Thanks to all for making Diana Comet’s media debut a success! Last night we passed 500 views on the YouTube video, which means 500 people (or 50 people who watched it 10 times each, or 10 people who watched it 50 times each . . . er, hmmm) helped celebrate the great women writers in our field.
(Not to be competitive or anything, but my cousin’s YouTube video on hacking the iPhone has several million views, and I hate for women writers to be outdone…)
One of my favorite parts of Wiscon was moderating a panel on aging. I was recruited for this and happy to do it, because Carol Emshwiller was one of the panelists. And what a delight she is! 89 years old now, a sweet lady. She told the audience that she can’t spell at all and that she climbed mountains until she was 83, when she started falling off them.
Emshwiller grew up in Michigan and France, and now lives in New York City and California. She attended the Milford workshops and began her writing career in the 1950’s with short stories and, later, novels. Since then she’s taught college, attended the MacDowell colony, received an NEA grant, and won or been nominated for many awards. I originally came to her work through F & SF magazine and she’s still publishing short fiction: she’ll soon be in Lightspeed magazine, which just launched, and which had a great handout and party at the con.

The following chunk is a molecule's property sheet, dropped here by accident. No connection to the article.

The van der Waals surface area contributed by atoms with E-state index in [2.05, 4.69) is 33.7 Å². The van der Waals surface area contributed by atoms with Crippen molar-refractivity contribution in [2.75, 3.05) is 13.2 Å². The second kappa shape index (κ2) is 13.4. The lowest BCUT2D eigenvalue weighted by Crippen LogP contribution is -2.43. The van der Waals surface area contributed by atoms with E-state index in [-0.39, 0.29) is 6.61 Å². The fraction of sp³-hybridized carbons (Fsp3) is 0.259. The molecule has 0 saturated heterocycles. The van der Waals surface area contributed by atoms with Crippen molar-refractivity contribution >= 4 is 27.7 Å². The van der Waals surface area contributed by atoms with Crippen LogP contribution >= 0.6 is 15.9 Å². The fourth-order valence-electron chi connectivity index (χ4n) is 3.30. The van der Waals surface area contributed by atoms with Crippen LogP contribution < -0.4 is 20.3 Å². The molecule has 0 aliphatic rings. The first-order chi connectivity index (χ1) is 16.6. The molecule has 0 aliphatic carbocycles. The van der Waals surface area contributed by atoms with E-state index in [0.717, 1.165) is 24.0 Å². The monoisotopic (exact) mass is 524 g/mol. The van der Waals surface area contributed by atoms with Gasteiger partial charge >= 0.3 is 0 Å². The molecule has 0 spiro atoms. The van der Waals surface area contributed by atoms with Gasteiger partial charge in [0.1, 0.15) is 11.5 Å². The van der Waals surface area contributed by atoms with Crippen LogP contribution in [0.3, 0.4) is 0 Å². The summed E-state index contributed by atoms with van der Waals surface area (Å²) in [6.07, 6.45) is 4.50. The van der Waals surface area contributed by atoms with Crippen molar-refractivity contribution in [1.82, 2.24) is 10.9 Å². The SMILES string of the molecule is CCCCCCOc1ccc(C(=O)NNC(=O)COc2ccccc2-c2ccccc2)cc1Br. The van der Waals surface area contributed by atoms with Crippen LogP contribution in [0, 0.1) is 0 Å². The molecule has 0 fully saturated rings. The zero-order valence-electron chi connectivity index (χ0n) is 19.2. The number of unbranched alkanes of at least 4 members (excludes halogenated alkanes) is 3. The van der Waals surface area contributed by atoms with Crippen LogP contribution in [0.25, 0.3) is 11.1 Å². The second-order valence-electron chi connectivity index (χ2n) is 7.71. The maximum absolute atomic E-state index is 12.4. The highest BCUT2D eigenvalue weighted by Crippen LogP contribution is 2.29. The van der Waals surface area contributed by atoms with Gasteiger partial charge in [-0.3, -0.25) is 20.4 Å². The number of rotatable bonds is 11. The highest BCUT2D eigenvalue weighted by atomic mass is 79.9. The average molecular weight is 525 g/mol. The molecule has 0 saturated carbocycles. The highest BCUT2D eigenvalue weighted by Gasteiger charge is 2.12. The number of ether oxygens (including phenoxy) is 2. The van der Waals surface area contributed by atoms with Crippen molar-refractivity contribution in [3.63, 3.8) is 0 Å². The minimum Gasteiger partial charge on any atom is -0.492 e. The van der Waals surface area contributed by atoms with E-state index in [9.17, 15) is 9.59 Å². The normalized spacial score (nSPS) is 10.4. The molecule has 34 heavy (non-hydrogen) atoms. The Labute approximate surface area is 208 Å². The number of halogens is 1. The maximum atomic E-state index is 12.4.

Here are some nice words swiped from Weightless Books about her 2002 collection, Report to the Men’s Club and Other Stories:
Carol Emshwiller’s stories are wonder-filled, necessary, and beautifully crafted. It’s a high pleasure indeed to see this new collection. – Samuel R. Delany, author of Dhalgren
I am disappointed by these stories. Disappointed that they have not (yet) won Emshwiller the Pulitzer she deserves as our premier magic realist. Disappointed that their sly and scary intimacy has not (yet) altered the tone of all science fiction for the better. Disappointed that she wrote them, not I. –Terry Bisson, author of The Pickup Artist
Carol Emshwiller makes fiction out of the stuff of our everyday lives; about moms and memory and monsters that end up as familiar as Border Collies. She’s deceptively deft, full of strange things that end up feeling as familiar as your own kitchen. –Maureen F. McHugh, author of Nekropolis
This is part of the series Diana Comet Presents…75 Years of Fabulous Writers. Watch the YouTube video or download your free pdf copy of the periodic table.